Note. There are not many known ways to increase COMT activity, so avoiding anything that inhibits COMT activity is key to recovering from COMT-related issues.
Here's a Video on How Blood Sugar Can Affect COMT
Other Things to Do to Support COMT and Detox in General
Regardless of our genes, we can all benefit from improving liver detox. We can do this through any of the aforementioned techniques but also by supporting other genes that aid Phase 2 detox. For example, cruciferous vegetables, citrus foods, and bioactive compounds induce UGT enzymes, which aid Phase 2 detox. Animal studies also suggest benefits of other foods and nutrients, including dandelion, rooibos tea, honeybush tea, rosemary, ellagic acid, ferulic acid, curcumin, and astaxanthin.
When I discovered I had issues with Cytochrome P450 genes, GST genes, and COMT, it didn't scare me—it gave me hope. I had been struggling with strange health issues my entire life—issues which eventually snowballed into a year-long unidentifiable, unexplainable sickness that I just couldn't kick. When I found out I had these toxic genes, I finally had a path forward.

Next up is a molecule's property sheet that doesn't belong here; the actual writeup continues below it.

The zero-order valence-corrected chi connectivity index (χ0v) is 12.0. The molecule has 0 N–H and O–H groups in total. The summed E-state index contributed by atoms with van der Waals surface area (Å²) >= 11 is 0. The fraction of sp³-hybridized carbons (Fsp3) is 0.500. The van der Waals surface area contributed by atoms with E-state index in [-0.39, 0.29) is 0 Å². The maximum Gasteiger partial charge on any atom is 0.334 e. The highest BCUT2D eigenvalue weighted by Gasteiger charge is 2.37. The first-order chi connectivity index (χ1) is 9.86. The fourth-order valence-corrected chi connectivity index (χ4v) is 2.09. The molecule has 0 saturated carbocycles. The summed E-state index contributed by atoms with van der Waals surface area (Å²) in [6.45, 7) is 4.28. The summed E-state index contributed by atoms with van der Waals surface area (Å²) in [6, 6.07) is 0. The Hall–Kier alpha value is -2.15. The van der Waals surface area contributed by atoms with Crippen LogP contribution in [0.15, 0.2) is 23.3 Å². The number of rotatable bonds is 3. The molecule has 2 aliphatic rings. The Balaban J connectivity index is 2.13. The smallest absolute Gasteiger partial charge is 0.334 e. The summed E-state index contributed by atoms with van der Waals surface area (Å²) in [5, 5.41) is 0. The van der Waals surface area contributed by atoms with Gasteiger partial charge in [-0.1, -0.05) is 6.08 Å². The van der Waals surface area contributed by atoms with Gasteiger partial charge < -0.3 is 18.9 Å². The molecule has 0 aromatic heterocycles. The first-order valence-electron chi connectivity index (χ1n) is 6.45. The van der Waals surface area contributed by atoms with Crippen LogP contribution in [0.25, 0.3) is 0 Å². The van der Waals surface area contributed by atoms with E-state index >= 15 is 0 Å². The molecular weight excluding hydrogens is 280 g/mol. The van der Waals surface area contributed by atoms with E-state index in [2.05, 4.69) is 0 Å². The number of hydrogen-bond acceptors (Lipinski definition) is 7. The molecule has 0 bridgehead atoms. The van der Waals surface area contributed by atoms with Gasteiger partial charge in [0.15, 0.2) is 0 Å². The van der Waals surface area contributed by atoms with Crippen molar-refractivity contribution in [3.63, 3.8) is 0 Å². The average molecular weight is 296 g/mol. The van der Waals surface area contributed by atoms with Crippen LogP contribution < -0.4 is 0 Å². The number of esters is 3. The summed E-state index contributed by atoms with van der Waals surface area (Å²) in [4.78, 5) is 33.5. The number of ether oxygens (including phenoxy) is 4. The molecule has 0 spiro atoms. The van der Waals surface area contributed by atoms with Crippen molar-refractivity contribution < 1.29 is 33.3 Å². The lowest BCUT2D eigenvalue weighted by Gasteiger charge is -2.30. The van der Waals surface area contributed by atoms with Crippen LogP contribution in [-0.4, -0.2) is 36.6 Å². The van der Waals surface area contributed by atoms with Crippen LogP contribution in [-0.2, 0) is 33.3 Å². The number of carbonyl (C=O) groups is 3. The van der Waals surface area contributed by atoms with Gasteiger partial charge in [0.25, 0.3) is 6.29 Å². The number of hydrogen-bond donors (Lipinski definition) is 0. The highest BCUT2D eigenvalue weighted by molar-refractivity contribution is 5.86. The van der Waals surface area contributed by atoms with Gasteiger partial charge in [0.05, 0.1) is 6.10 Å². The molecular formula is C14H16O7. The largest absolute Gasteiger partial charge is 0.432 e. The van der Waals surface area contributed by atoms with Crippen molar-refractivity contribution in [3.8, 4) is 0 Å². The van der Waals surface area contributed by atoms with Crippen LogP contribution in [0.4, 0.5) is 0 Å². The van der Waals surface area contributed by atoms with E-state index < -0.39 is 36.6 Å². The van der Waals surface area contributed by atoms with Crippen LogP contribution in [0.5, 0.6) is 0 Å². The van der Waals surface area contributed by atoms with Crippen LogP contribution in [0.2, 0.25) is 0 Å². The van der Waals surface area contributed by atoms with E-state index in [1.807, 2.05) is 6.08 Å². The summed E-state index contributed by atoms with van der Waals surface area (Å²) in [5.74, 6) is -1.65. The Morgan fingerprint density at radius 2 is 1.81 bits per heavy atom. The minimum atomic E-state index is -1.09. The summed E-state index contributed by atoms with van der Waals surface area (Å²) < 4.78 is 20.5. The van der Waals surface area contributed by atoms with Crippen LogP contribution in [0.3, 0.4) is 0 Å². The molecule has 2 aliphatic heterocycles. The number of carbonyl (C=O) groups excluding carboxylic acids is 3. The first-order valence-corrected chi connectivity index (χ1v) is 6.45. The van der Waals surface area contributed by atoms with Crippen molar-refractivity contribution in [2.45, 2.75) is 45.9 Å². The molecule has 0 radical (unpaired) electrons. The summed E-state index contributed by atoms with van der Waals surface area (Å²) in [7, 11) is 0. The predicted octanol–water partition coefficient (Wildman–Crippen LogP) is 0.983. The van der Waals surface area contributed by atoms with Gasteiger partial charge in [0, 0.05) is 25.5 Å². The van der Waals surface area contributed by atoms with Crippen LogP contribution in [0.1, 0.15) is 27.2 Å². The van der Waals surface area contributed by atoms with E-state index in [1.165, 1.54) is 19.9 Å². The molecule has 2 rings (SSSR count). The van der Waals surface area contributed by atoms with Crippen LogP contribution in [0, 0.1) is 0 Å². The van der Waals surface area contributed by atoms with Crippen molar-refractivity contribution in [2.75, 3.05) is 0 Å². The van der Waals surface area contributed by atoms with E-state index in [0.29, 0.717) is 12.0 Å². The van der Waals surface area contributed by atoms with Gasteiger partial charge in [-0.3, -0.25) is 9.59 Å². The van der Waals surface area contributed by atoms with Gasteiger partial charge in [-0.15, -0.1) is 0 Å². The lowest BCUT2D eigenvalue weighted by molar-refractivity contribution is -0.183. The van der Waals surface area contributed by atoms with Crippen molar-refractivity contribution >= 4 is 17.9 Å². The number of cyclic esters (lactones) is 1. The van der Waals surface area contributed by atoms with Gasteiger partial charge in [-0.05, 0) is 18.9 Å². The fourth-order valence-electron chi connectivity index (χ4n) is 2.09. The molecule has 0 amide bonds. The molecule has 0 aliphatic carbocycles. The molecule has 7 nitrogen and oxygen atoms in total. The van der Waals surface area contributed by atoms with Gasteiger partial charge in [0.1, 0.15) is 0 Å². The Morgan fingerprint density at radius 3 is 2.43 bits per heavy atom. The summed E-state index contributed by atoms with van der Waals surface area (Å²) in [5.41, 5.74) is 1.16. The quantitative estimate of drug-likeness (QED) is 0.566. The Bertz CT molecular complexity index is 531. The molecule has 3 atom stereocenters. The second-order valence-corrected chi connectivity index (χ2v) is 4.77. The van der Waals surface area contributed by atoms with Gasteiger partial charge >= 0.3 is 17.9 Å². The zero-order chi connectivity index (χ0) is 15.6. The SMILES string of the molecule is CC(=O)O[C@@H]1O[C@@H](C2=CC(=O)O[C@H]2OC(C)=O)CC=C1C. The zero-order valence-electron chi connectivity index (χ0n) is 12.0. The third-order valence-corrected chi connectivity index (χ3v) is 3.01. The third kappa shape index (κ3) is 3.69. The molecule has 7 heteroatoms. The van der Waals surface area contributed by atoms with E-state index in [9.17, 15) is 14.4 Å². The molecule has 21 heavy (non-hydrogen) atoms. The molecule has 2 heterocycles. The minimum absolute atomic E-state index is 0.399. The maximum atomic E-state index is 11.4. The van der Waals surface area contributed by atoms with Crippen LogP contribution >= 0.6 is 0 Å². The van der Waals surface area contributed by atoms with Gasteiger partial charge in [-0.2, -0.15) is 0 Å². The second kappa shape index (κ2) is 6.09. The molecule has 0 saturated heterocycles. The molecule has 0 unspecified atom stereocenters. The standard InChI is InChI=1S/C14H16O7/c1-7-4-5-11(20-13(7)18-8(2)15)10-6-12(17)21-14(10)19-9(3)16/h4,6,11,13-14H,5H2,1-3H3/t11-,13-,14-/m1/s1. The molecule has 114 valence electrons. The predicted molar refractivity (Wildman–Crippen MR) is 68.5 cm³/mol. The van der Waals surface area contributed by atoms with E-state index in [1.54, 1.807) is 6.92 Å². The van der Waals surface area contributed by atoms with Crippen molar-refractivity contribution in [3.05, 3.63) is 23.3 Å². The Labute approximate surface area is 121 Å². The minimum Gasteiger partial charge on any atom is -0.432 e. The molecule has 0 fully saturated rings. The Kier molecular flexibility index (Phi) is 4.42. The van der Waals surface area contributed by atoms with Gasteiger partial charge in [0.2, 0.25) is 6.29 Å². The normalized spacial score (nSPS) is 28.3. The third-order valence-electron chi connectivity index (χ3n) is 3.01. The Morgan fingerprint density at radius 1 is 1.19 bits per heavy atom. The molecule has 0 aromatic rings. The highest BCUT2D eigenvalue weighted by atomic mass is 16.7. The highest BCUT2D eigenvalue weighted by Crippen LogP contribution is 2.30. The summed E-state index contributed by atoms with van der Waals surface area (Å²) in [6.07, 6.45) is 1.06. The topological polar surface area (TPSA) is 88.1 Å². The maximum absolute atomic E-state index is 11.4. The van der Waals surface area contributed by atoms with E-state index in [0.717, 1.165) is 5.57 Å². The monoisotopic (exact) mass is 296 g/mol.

I started doing research, learned all the things I just shared with you, and started living and eating for my genes. I moved away from a polluted city, stressful lifestyle, and moldy apartment. I stopped going to the gym and instead went for short, calming walks. I stopped eating vegetarian, and instead ate a variety of meats ensure I was getting enough B vitamins. And I stopped consuming green tea and other "healthy veggies" that were bogging down COMT and instead ate potato, citrus fruits, and veggies that support detox.
Finally, I turned a corner. One by one, my symptoms started to ebb. And as long as I stick to my gene-healthy diet and lifestyle, I feel better each day. That's the power that eating for your genes can have on well-being.
*To see if you have a problematic COMT, get tested here. To learn more about how to manage stress associated with having this COMT gene, check my stress detox program.
Here's a Video on How to Read Your COMT Results
About Dr. Tchiki Davis
Dr. Davis is founder of The Berkeley Well-Being Institute. After getting her PhD in psychology at Berkeley, she started creating online content & programs to boost well-being—some of these have reached more than a million people. As author of Outsmart Your Smartphone, and contributor to Psychology Today, The Greater Good Science Center, and Shine Text, Dr. Davis aims to share her insights on happiness & health with people all across the world. Learn more about Dr. Davis.